No more automatic purchases from fans
As shown by the IFPI, Blue & Lonesome by the Rolling Stones was the 6th best selling album of 2016. As much as I like the band, that’s rubbish. Of course, technically it is true. It makes no sense though. The Stones are nowhere near successful enough nowadays to claim one of the biggest albums of the year. The last time they did so was with Tattoo You in 1981, that was a huge 35 years ago. Are we seriously forced to believe that their popularity is at a peak currently? Of course, it isn’t. Similarly, Madonna‘s MDNA wasn’t the 12th biggest album of 2012 as suggested by the IFPI ranking. Taylor Swift‘s reputation is already the top selling album of the year in the US after 3 days of sales, is it more successful than Divide and Damn by Ed Sheeran and Kendrick Lamar respectively? No, it isn’t. I often insist in saying that figures have a meaning. It’s true. They don’t always reflect what we think they do though.
I already went deep into explaining how much purchases went down in recent years. I pointed out that the audience that is still purchasing music isn’t representative of the general public. Collectors represent a large part of that group which still buy records. Sales to fans do not happen because one album is successful. Instead, they represent the fan base of the artist. MDNA was an absolute fiasco, if it’s sales are still better than other albums from 2012, it barely means that Madonna has fans.
Those purchases completed by fans in an automatic mode can make flop albums look decent success when the market as a whole is weak. In early 00s, when the market was at its peak, millions of sales to fans of Madonna, Michael Jackson or Mariah Carey weren’t enough to hide the fact they massively underperformed in comparison to contemporary successful records.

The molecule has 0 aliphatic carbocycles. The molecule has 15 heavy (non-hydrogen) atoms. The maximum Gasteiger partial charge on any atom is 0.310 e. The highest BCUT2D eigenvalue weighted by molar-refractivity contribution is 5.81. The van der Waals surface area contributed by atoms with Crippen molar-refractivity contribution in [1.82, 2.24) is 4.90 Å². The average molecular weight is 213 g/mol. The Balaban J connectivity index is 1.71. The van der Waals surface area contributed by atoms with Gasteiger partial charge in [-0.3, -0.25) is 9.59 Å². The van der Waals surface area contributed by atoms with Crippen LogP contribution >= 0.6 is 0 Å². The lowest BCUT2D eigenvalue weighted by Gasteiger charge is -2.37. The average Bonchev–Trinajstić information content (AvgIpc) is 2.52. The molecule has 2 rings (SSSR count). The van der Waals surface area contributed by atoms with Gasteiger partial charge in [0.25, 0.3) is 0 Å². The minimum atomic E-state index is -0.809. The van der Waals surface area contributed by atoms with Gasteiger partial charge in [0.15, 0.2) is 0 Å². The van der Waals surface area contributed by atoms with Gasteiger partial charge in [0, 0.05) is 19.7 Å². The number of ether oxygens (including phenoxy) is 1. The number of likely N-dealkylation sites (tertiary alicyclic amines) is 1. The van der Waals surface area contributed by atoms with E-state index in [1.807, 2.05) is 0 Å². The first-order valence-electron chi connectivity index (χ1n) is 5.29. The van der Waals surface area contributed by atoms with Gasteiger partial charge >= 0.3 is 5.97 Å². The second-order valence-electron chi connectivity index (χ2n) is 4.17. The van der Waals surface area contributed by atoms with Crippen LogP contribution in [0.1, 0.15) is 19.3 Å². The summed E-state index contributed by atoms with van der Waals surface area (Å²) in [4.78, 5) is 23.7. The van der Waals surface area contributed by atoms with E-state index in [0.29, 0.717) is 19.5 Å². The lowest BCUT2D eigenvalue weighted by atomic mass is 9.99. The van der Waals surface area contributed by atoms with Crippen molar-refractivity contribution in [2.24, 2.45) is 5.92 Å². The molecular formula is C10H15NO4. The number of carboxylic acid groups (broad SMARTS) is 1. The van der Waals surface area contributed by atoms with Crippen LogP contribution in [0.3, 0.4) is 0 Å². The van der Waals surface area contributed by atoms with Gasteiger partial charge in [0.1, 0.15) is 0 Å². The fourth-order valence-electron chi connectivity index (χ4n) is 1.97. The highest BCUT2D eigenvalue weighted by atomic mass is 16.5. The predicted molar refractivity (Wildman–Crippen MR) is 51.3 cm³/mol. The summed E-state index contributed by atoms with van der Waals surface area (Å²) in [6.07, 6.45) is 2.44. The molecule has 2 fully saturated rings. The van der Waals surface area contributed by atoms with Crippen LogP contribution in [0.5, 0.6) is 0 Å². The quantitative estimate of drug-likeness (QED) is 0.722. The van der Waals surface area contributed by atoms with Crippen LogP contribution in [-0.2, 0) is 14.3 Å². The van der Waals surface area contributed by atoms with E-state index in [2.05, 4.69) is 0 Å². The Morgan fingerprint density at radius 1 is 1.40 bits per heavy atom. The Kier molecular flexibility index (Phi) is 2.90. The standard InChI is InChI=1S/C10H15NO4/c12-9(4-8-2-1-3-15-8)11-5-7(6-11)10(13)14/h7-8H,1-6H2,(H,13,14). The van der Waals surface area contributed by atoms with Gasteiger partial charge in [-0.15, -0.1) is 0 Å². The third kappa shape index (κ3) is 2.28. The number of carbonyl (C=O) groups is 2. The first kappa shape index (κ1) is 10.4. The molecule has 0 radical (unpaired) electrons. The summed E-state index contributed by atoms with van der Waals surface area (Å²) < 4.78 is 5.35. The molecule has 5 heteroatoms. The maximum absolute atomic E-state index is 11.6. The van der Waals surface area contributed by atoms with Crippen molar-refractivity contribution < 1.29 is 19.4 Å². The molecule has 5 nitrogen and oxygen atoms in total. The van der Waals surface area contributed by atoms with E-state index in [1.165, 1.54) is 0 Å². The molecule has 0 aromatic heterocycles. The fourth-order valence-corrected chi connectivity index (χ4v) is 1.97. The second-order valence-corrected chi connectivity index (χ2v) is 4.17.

Of course, if fans ultimately move to streams, which will happen, they will give a try to the album of their favorite artist. But if the record is dead after 15 days with no more single and no more discussion about it, they will most likely not play it on repeat for months. As it requires 1,500 streams to equal 1 album sale, a fan will need to play 100 times a 15-track album in order to participate as much to its success as when he was buying the CD. Let’s be honest, how many fans really played MDNA in full 100 times? Not much for sure. I don’t even mention the case of fans purchasing multiple physical copies which makes the gap even bigger.
It means that the linearity of streaming downgrades strongly the artificial inflation driven by fans. The whole irony is that people who first doubted the format argued fans would play on repeat tracks, inflating their results. The reality of 2017 is that it’s sales known as pure sales which are immensely corrupted by purchases of fans. It’s for this exact reason that various old acts are getting the highest chart peaks of their careers in recent years in spite of being well past their hey-days. The impact of fans purchasing is immediate, while truly successful albums will get their streams bit by bit over several months. This makes newly released albums look so much hotter while they aren’t. Top Album Sales rankings of every country are now a mere competition between artists releasing a new album to know which one has the largest fanbase, hardly an interesting debate especially since we already know their respective sizes for long. It is even less interesting in order to gauge the success of the new album.
Once again, labels will adjust their promotions during the upcoming years to take into account the downgrade of fans’ purchases. As collectors will slow down, investing a lot of money to fuel an old glory that hasn’t got a hit in years will soon make no sense. Instead of pushing artists with a relevant fanbase, they will move behind artists who are currently getting viral hits. At last, the anomaly of artists with music disconnected from the current era for long having the largest promotional campaigns will soon be over.